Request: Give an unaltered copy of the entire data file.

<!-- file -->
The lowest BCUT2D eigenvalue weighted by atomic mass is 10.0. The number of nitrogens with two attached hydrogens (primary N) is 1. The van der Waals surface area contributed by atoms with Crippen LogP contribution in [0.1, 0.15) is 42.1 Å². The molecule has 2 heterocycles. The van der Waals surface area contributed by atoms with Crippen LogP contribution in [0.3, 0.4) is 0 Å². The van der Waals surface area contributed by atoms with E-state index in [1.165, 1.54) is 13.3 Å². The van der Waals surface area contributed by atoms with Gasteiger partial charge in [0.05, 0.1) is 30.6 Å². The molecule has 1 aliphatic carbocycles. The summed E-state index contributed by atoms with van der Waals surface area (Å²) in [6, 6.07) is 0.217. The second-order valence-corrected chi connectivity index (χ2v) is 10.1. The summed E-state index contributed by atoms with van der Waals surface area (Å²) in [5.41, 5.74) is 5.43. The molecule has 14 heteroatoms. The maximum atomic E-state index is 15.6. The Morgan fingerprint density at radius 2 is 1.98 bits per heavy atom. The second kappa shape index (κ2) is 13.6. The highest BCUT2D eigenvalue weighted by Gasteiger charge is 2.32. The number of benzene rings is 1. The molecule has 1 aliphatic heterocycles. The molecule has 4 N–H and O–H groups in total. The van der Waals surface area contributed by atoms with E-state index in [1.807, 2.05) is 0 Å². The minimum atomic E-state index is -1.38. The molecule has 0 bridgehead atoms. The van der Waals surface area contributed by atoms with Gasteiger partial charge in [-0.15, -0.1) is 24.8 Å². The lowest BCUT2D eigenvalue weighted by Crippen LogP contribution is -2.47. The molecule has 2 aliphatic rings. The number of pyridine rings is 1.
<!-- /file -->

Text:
The lowest BCUT2D eigenvalue weighted by atomic mass is 10.0. The number of nitrogens with two attached hydrogens (primary N) is 1. The van der Waals surface area contributed by atoms with Crippen LogP contribution in [0.1, 0.15) is 42.1 Å². The molecule has 2 heterocycles. The van der Waals surface area contributed by atoms with Crippen LogP contribution in [0.3, 0.4) is 0 Å². The van der Waals surface area contributed by atoms with E-state index in [1.165, 1.54) is 13.3 Å². The van der Waals surface area contributed by atoms with Gasteiger partial charge in [0.05, 0.1) is 30.6 Å². The molecule has 1 aliphatic carbocycles. The summed E-state index contributed by atoms with van der Waals surface area (Å²) in [6, 6.07) is 0.217. The second-order valence-corrected chi connectivity index (χ2v) is 10.1. The summed E-state index contributed by atoms with van der Waals surface area (Å²) in [5.41, 5.74) is 5.43. The molecule has 14 heteroatoms. The maximum atomic E-state index is 15.6. The Morgan fingerprint density at radius 2 is 1.98 bits per heavy atom. The second kappa shape index (κ2) is 13.6. The highest BCUT2D eigenvalue weighted by Gasteiger charge is 2.32. The number of benzene rings is 1. The molecule has 1 aliphatic heterocycles. The molecule has 4 N–H and O–H groups in total. The van der Waals surface area contributed by atoms with E-state index in [1.807, 2.05) is 0 Å². The minimum atomic E-state index is -1.38. The molecule has 0 bridgehead atoms. The van der Waals surface area contributed by atoms with Gasteiger partial charge in [-0.15, -0.1) is 24.8 Å². The lowest BCUT2D eigenvalue weighted by Crippen LogP contribution is -2.47. The molecule has 2 aliphatic rings. The number of pyridine rings is 1.